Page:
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Knoxville, TN
Law Professor, The University of Tennessee College of Law
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Is this as easy as I think it is? I guess all of us who teach the subject several times a year know the answer to those questions (although we may have different takes on the punishment to be received today . . .). Thanks for posting this, Steve.
So glad you posted this, Lisa! It's a great follow-on to our discussion session. But more than that, it's a bit of a trip down memory lane for me. As you may recall, in my prior life, I (like you) worked up in Boston. I can assure you that the Demoulas family and Market Basket have been in the courts before: shareholder derivative action for breach of fiduciary duty in the close corporation context, judicial recusal, etc. See, e.g., Demoulas vs. Demoulas Super Markets, Inc., et al., 428 Mass. 543 (1998) and 424 Mass. 501 (1997). A few of my colleagues wrote a brief in the fiduciary duty action, as I recall. I also remember, I think, some family members assaulting each other in court in that action. Colorful stuff . . . . Thanks for the memories!
Toggle Commented Aug 15, 2014 on "Publicness" and Market Basket at Conglomerate
A bunch of great points here, Marty. I am interested in your reading of the case as applying to directors' exercise of religion--which would make more sense to me. I just have trouble finding that in the Court's opinion when read as a whole (notwithstanding the references to which you point). I especially appreciate the following passage from your post: "Indeed, the Hahns (and the Greens) have not attempted to explain or articulate—nor does Justice Alito—why their religion would make them morally culpable in such a case, where the decision has been taken out of their hands and where they therefore would not be responsible for 'directing' the Conestoga and Hobby Lobby plans to include IUD coverage. Therefore, without more, it would appear that the Hahns and Greens have not alleged facts that would explain why the law imposes a substantial burden on their religious exercise in their capacities as corporate directors." I want to think about it a lot more, but that has some traction (assuming the Court does intend to refer to the directors' exercise of religion). Thanks for giving me a lot to think about.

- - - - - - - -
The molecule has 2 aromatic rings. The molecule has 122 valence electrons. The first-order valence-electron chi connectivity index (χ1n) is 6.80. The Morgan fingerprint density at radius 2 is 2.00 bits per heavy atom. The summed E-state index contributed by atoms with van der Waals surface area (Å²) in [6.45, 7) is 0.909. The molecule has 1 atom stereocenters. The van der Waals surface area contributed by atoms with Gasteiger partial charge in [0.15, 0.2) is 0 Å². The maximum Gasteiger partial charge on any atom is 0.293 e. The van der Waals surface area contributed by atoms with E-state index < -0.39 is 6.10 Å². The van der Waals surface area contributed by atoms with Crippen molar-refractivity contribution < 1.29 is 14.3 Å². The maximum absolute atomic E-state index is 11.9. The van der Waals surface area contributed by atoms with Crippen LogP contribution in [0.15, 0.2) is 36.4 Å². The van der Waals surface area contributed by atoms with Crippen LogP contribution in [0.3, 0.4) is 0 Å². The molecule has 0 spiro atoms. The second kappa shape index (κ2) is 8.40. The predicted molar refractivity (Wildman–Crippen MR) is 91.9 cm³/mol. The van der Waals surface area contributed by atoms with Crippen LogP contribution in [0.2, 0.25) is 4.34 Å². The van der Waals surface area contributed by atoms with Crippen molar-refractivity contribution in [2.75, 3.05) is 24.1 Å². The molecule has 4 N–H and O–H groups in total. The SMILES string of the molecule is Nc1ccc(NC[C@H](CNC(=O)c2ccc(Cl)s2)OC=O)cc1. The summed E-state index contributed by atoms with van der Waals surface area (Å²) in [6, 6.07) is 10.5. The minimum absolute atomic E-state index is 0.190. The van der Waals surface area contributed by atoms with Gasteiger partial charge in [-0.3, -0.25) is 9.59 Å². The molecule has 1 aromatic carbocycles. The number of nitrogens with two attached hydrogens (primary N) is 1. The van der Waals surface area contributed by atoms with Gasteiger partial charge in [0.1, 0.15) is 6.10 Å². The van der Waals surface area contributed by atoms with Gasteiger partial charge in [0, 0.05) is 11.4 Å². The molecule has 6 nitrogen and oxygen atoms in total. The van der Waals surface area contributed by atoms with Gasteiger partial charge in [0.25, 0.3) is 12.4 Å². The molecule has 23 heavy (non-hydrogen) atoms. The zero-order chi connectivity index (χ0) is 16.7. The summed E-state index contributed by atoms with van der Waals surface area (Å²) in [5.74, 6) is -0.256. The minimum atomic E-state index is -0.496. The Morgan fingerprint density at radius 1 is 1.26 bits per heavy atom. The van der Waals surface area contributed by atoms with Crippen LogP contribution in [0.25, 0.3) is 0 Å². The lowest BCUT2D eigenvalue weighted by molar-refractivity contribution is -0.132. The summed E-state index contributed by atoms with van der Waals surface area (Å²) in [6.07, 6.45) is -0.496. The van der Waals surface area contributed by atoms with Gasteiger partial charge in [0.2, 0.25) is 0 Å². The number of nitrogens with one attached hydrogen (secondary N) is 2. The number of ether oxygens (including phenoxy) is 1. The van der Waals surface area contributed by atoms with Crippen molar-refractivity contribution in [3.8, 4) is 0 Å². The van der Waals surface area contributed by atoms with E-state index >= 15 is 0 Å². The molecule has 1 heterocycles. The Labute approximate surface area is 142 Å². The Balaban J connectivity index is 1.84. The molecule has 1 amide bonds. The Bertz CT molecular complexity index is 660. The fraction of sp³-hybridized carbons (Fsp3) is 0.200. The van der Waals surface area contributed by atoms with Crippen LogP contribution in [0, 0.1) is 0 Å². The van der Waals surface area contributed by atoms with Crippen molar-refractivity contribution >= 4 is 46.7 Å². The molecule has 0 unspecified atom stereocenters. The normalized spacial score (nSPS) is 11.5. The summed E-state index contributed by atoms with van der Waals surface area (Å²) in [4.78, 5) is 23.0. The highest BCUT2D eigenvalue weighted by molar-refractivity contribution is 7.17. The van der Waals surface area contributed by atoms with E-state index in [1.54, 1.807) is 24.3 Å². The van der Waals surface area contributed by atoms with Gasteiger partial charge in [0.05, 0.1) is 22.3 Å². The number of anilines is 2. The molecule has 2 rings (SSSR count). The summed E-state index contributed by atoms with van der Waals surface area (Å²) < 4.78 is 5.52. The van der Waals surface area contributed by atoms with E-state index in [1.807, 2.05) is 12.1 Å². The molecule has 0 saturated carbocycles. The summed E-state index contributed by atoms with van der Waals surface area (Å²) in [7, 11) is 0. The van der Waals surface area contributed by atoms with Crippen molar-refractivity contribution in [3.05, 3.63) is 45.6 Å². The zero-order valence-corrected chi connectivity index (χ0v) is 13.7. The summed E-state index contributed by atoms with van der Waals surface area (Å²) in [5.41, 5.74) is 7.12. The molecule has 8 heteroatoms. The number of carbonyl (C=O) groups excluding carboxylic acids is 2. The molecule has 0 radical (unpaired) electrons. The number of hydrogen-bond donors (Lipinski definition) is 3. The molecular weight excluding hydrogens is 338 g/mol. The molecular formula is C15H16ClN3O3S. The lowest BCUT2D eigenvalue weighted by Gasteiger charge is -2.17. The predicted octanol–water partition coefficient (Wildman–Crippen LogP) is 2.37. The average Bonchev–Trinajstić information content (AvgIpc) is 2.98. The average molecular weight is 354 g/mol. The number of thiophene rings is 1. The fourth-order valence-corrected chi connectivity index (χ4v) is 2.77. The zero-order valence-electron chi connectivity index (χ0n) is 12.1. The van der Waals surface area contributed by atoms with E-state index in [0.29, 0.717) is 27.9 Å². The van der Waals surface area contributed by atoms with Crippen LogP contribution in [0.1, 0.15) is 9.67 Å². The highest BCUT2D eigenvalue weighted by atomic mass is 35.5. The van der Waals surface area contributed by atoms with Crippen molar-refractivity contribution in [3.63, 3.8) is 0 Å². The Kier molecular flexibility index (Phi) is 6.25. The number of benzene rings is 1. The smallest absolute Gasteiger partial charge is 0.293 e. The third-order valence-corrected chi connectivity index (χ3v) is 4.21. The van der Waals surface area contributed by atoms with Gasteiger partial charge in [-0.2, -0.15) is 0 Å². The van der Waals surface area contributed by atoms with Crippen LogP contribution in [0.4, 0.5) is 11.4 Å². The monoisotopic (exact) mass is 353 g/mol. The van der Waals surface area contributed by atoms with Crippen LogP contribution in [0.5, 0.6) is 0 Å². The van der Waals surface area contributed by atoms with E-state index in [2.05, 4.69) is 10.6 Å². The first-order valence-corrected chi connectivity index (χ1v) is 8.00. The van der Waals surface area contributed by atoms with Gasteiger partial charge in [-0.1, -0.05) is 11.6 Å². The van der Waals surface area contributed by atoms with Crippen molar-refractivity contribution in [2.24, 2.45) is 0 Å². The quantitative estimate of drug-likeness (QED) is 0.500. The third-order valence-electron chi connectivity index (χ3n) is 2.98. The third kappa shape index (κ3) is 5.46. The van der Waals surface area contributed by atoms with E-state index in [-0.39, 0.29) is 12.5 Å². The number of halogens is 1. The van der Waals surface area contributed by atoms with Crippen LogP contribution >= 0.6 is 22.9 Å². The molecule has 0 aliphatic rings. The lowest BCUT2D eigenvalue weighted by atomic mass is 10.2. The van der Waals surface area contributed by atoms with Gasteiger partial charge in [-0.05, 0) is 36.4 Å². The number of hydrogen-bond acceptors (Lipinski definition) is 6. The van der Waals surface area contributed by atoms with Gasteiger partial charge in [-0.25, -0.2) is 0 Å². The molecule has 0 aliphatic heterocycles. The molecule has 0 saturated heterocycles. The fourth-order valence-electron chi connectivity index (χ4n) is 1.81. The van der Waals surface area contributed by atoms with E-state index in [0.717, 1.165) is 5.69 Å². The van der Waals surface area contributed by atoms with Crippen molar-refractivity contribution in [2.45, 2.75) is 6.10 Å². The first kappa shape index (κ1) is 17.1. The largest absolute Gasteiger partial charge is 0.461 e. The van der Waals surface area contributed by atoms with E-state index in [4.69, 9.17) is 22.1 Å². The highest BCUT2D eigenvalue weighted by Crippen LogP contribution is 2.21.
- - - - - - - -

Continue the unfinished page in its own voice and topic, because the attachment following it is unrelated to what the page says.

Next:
Steve, this looks like a solid list. The ordering is rather tricky, however. Truth be told, it may vary based on the existing attributes of a law school. Teasing out the attributes that matter to the type or timing of educational reforms may represent an additional challenge (should you want to take on that task), but is certainly worth the try. I have observed that law school class sizes already are shrinking at a number of law schools. It's been tough for non-elite schools (whatever that might mean) to balance desired enrollment against class quality given the steep decreases in applications at many schools. That might move reduction in class size up on the list. But then again, some law schools already have increased transparency about graduate employment and increased experiential learning opportunities. So those items do need to be high up on the list. In addition, a number of law faculties have already begun to shrink. As this occurs, remaining law faculty members are being redeployed to teach core doctrinal courses. Justice Scalia noted last week during his visit with us in Knoxville that this means that law faculty members will teach fewer "pet" classes (small seminars on detail-oriented topics relevant to their scholarship or other interests) and more credit hours. These collateral effects may not rise to the level of independent or "Big 10" reforms, but they're worth considering. These effects may, in turn, generate further changes. Some of those "pet" seminars represented ways for students, as well as faculty members, to explore topics from foundational doctrinal courses in greater detail in smaller groups. These experiences may be important to the educational process for some or all of the students who registered for those courses--more important than we believe. Moreover, additional class hours or increased student loads for law faculty members may change the nature or quality of law school instruction in undesirable ways. For example, law teachers may not be able to offer additional (or even as much) individualized assessment of student work during the semester. I think you get the point . . . . Anyway, good luck with the talk. I am happy to share with you anything further that I know. Just ask.